Under pressure from farm groups, the Labor Department has agreed to modify a plan that's intended to keep children away from some of the most dangerous farm jobs.
The proposal now will include broader exemptions for children whose parents are part owners or operators of farms, or have a substantial interest in a farm partnership or corporation, officials said Wednesday. The rules would ban children younger than 16 from using most power-driven equipment and prevent those younger than 18 from working in feed lots, grain bins and stockyards.
Farm groups had complained that the initial rules _ proposed last year _ would upset traditions where children often work alongside their parents and relatives to learn how a farm operates.
The rule's original language exempted youths only on farms wholly owned or operated by their parents, but did not include thousands of farms owned by closely held corporations or partnerships of family members and other relatives.
Labor Secretary Hilda Solis said her agency would work with the Agriculture Department to ensure that the rules reflect the concerns of rural communities.
"The Department of Labor appreciates and respects the role of parents in raising their children and assigning tasks and chores to their children on farms," Solis said in a statement.
American Farm Bureau President Bob Stallman called the decision a positive step, but predicted the rules would still have "a detrimental effect on family farms." He said they would create an even tighter supply of farm labor that is already in short supply.
"Laws and regulations need to be sensible and within reason, not prohibiting teenagers from performing simple everyday farm functions like operating a battery-powered screwdriver," Stallman said.
Labor officials say their goal is to better protect children who are more vulnerable to injury when performing tasks like driving tractors. The fatality rate for farm workers aged 15 to 17 is four times higher than in non-farm industries, according to a study from the National Institute for Occupational Safety and Health. The study found that 74 percent of children under age 15 who were killed on the job from 2003 to 2010 were employed in agriculture.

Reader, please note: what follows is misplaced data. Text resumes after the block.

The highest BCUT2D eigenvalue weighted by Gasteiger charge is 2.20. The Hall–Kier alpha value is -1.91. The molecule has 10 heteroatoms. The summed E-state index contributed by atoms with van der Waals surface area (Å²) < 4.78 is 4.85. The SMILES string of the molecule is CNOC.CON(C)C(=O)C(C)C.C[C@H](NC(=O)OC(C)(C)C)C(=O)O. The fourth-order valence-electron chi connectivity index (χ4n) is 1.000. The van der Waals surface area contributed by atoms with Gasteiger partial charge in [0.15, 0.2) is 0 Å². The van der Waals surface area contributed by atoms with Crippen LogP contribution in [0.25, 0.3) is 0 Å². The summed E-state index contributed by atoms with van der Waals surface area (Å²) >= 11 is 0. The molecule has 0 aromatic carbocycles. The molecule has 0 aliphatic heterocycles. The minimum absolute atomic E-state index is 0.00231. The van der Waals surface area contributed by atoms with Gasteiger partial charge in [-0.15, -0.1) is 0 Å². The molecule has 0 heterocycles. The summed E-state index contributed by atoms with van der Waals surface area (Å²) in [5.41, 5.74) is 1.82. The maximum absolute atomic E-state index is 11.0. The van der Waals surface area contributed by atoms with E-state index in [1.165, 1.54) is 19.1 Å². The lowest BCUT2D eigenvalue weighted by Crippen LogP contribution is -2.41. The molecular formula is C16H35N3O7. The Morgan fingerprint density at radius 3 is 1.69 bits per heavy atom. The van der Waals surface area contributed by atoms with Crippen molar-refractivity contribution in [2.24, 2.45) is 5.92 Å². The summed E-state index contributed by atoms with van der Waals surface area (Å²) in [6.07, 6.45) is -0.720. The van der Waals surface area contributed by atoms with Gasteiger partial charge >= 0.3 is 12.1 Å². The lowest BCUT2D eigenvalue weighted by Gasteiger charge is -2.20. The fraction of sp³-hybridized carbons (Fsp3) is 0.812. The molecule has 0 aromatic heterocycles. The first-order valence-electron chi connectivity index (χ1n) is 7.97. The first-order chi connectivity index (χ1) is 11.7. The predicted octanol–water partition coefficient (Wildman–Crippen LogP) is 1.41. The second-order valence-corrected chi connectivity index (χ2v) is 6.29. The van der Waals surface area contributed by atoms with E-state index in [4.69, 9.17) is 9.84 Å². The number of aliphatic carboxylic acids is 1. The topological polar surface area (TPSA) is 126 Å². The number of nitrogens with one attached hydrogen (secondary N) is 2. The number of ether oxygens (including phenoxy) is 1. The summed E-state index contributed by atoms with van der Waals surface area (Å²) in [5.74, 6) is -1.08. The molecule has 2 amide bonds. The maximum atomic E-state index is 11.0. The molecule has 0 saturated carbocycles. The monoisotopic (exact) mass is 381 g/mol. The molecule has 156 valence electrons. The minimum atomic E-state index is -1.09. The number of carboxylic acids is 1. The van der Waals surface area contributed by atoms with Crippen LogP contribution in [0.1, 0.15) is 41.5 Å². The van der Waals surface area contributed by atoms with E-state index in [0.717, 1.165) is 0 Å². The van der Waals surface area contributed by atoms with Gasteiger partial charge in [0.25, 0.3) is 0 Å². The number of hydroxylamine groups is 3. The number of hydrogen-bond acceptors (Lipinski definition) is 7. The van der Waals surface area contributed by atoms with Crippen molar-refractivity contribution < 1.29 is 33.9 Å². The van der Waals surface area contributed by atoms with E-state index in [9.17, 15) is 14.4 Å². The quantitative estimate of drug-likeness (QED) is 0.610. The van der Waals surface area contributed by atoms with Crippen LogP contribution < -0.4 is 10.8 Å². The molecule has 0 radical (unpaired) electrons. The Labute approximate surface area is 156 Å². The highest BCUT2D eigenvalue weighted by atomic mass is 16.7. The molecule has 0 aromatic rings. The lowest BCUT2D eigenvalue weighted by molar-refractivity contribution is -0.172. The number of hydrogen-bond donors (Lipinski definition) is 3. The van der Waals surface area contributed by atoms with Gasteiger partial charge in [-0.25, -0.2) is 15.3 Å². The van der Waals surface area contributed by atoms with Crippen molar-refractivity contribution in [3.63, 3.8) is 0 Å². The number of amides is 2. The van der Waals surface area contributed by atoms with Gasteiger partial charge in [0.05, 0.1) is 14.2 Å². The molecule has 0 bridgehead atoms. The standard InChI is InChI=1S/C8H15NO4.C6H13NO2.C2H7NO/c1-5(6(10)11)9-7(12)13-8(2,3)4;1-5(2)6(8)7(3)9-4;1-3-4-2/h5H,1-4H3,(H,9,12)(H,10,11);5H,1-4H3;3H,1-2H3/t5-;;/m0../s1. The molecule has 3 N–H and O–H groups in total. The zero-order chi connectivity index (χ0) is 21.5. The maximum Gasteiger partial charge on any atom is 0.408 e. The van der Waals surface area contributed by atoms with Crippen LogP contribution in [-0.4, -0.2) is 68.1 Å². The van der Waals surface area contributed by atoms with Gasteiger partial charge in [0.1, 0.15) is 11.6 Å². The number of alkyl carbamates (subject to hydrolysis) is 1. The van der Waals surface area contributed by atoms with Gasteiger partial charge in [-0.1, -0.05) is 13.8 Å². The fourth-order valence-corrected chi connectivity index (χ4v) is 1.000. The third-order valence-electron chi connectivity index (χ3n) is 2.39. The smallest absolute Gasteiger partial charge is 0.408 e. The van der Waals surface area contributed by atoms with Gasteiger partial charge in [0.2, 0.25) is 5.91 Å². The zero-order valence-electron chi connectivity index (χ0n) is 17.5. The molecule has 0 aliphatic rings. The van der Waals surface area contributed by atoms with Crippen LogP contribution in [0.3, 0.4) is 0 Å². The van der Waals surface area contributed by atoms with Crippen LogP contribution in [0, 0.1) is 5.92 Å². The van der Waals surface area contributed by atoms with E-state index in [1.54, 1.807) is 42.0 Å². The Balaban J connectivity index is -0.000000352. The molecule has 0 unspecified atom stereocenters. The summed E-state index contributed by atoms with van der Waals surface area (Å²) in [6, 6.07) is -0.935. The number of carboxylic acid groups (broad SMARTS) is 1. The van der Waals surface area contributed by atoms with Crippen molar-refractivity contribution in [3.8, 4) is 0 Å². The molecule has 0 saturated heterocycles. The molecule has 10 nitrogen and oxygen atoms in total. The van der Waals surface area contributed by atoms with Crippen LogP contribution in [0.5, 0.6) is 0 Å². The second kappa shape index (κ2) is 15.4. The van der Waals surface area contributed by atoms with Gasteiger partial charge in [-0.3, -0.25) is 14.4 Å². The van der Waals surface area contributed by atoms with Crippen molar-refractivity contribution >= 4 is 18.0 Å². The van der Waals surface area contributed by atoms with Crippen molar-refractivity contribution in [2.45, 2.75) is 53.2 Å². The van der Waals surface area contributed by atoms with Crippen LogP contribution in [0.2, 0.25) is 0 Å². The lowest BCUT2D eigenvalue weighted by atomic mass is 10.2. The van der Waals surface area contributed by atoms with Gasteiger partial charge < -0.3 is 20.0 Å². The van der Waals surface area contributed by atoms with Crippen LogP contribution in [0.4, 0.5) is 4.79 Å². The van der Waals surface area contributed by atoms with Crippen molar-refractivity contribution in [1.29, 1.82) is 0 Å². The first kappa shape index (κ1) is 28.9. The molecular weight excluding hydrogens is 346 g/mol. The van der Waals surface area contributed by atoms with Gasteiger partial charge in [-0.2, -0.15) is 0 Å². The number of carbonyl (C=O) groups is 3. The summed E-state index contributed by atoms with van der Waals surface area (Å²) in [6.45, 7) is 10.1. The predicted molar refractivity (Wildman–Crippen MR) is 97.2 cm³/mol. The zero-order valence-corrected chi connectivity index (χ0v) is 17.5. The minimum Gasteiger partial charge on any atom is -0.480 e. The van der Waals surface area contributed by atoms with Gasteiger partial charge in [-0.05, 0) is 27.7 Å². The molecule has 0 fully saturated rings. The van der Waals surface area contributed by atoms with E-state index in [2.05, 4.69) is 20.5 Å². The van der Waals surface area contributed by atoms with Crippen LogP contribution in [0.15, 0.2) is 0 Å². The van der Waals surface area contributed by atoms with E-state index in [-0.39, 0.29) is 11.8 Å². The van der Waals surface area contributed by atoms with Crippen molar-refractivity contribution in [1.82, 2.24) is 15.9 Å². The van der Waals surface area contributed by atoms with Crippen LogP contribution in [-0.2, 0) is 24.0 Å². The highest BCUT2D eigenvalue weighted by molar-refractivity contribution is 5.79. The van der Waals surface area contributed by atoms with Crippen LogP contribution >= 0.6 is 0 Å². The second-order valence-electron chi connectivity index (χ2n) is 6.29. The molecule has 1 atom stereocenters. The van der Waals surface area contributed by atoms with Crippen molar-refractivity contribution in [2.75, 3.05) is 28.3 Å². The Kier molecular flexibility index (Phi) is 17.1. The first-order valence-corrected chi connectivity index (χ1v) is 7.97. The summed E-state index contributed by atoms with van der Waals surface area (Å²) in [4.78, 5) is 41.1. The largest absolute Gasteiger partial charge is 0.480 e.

The Labor Department estimates the rule would affect fewer than 56,000 workers.
Agriculture Secretary Tom Vilsack said the decision to broaden exemptions show the Labor Department listened to the nation's farmers.
"This announcement and the additional opportunity for comment represent a common-sense approach to strengthen our agricultural economy while keeping farm kids safe," Vilsack said.
More than 30 lawmakers from farm states had called on the department to rescind the rules, saying they would have a negative impact on rural employers and interfere with parents' ability to train the next generation of farmers.
One of those lawmakers, Kansas Republican Sen. Jerry Moran, called the decision Wednesday "promising news" but said the overall proposal remains "a threat to the future of agriculture." He said the new rules would prohibit children from performing common farm tasks like rounding up cattle on horseback, operating a tractor, or cleaning out stalls with a shovel and wheelbarrow.
Solis said the Labor Department would propose the modified rules this summer and offer a separate comment period on those changes. The agency will continue to review more than 18,000 comments it has already received.
Until the new exemption is made final, the Labor Department's Wage and Hour Division will apply current laws that ban children from performing certain hazardous occupations.
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